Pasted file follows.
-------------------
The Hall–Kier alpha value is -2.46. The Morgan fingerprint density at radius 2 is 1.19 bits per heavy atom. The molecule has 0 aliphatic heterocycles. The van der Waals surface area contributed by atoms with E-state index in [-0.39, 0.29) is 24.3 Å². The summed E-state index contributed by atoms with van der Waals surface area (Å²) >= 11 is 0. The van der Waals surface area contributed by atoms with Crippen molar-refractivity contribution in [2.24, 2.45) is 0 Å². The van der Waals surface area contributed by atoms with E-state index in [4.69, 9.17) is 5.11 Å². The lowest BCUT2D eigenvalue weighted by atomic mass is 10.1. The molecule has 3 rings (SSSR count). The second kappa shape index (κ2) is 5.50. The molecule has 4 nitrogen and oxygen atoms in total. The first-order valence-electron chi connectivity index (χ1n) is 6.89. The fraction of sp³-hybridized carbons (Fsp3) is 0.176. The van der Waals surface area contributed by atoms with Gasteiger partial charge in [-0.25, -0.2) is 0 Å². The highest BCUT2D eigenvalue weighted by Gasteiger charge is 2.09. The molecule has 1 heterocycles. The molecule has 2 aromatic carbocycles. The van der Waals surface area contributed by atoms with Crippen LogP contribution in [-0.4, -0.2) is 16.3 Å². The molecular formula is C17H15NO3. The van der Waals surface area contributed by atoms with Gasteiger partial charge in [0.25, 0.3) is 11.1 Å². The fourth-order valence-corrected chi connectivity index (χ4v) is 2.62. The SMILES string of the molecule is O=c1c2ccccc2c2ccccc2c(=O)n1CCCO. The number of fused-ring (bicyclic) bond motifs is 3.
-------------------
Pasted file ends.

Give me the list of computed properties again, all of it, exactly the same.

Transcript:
The Hall–Kier alpha value is -2.46. The Morgan fingerprint density at radius 2 is 1.19 bits per heavy atom. The molecule has 0 aliphatic heterocycles. The van der Waals surface area contributed by atoms with E-state index in [-0.39, 0.29) is 24.3 Å². The summed E-state index contributed by atoms with van der Waals surface area (Å²) >= 11 is 0. The van der Waals surface area contributed by atoms with Crippen molar-refractivity contribution in [2.24, 2.45) is 0 Å². The van der Waals surface area contributed by atoms with E-state index in [4.69, 9.17) is 5.11 Å². The lowest BCUT2D eigenvalue weighted by atomic mass is 10.1. The molecule has 3 rings (SSSR count). The second kappa shape index (κ2) is 5.50. The molecule has 4 nitrogen and oxygen atoms in total. The first-order valence-electron chi connectivity index (χ1n) is 6.89. The fraction of sp³-hybridized carbons (Fsp3) is 0.176. The van der Waals surface area contributed by atoms with Gasteiger partial charge in [-0.25, -0.2) is 0 Å². The highest BCUT2D eigenvalue weighted by Gasteiger charge is 2.09. The molecule has 1 heterocycles. The molecule has 2 aromatic carbocycles. The van der Waals surface area contributed by atoms with Crippen LogP contribution in [-0.4, -0.2) is 16.3 Å². The molecular formula is C17H15NO3. The van der Waals surface area contributed by atoms with Gasteiger partial charge in [0.25, 0.3) is 11.1 Å². The fourth-order valence-corrected chi connectivity index (χ4v) is 2.62. The SMILES string of the molecule is O=c1c2ccccc2c2ccccc2c(=O)n1CCCO. The number of fused-ring (bicyclic) bond motifs is 3.